If you and your partner prefer a more extravagant venue, you may want to consider investing in a micro wedding package. Due to the rising popularity of micro weddings, various companies now offer packages customized for your smaller guest list and budget. However, these packages still include all the traditional wedding elements, just on a smaller scale. A micro wedding package is a good option if you’re willing to spend more on your venue and want most of the planning handled by the package organizer.
Below are some examples of micro wedding packages that include both traditional and exotic venues.
- Hearth House Venue Pop-Up Micro Wedding Package
- Wild Social Micro Wedding Package
- Cavender Castle’s Micro Wedding Package
- Inn at Hastings Park Micro Wedding Package
- The Reynolda Micro Wedding Package
Planning a Micro Wedding
If a micro wedding is what you have your heart set on, then you will still need to do some planning for your special day. The steps involved in planning a micro wedding will vary depending on your and your partner’s vision for your wedding day. However, there are some basic details every couple should consider as they plan a micro wedding: budget, music, and refreshments, and which traditional wedding elements to include.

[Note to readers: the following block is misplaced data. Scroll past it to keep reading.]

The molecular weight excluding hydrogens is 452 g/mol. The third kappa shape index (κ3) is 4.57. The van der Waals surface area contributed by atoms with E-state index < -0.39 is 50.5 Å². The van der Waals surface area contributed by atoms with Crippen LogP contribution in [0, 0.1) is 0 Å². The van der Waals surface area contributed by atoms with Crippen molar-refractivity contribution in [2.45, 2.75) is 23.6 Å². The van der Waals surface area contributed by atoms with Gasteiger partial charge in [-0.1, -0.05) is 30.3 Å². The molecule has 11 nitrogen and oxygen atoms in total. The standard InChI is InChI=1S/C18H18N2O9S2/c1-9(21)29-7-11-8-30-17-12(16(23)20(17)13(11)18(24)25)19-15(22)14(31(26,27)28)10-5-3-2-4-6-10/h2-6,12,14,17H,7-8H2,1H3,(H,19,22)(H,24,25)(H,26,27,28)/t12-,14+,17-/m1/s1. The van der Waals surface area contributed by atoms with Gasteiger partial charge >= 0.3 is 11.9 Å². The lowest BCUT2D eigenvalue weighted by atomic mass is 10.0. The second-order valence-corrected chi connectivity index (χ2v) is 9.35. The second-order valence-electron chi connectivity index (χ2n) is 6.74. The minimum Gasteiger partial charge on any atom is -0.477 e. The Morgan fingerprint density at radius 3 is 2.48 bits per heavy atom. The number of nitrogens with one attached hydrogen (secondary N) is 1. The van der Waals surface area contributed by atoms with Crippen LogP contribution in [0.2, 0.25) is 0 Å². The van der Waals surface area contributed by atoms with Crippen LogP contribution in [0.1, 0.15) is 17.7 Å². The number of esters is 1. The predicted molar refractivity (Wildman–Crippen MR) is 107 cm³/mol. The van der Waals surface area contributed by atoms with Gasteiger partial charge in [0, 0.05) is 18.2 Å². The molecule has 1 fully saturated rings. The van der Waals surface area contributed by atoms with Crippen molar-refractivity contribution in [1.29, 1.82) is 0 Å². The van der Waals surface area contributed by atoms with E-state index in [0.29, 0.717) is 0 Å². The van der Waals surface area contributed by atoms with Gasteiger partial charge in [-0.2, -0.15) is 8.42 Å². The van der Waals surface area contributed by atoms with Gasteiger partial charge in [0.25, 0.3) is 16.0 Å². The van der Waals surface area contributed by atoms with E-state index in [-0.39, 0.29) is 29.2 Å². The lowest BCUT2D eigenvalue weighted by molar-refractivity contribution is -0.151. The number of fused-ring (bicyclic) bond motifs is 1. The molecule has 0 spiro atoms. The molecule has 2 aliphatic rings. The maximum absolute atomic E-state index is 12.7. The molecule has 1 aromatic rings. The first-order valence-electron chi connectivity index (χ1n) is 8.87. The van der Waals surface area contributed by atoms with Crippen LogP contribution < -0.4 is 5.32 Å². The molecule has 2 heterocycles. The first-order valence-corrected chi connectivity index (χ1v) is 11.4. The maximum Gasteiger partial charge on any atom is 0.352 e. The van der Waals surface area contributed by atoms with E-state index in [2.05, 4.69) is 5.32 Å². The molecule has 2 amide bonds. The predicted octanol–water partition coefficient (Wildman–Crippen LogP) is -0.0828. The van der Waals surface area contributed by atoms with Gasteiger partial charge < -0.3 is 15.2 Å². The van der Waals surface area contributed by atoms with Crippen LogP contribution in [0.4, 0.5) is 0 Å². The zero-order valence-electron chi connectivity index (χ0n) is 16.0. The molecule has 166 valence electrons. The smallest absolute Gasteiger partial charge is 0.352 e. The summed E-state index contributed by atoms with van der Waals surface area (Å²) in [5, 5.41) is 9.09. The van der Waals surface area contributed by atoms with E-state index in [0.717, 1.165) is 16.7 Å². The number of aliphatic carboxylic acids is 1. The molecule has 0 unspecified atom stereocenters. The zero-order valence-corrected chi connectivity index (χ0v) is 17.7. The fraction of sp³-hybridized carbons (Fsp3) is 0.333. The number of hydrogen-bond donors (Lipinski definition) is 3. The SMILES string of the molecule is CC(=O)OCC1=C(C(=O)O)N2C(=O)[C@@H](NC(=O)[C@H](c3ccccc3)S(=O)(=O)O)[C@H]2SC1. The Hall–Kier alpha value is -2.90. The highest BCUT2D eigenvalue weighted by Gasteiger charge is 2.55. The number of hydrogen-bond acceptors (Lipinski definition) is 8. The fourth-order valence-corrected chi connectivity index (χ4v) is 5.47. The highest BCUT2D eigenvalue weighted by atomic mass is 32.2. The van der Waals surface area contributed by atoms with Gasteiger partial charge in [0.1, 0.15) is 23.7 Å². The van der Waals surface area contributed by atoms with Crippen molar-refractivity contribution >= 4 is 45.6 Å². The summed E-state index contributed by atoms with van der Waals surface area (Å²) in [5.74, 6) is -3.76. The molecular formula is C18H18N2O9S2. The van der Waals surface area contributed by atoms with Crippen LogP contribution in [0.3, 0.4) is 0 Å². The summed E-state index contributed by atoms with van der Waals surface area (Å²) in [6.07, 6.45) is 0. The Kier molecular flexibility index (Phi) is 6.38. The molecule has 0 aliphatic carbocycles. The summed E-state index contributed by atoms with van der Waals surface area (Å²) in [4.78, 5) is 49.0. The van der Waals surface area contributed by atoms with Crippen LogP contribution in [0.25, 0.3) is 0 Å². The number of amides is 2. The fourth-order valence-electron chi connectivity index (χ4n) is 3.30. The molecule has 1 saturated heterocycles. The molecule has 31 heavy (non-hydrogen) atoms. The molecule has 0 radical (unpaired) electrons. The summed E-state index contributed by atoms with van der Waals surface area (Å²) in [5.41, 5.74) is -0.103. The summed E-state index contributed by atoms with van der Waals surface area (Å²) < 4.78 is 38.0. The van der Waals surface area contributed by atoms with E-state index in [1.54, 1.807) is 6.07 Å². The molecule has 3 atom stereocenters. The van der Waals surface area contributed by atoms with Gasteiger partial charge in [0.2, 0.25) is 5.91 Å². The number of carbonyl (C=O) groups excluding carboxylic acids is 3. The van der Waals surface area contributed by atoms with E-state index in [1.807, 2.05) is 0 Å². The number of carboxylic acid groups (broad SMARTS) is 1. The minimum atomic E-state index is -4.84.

Another optional step will be deciding if you want to live stream your wedding. Wedding live streams have become even more popular since the Covid pandemic required many couples with wedding plans to hold private ceremonies. If your original guest list was much larger before deciding on a micro wedding, then live streaming your ceremony is a convenient way to allow more family and friends to join in on your special day.
If you feel overwhelmed with the wedding planning process, the Getting Things Done (GTD) program can help ease your stress. GTD is designed to increase your productivity and effectiveness—not so you can squeeze even more into your already busy life, but so that you can do things with less time, energy, and effort.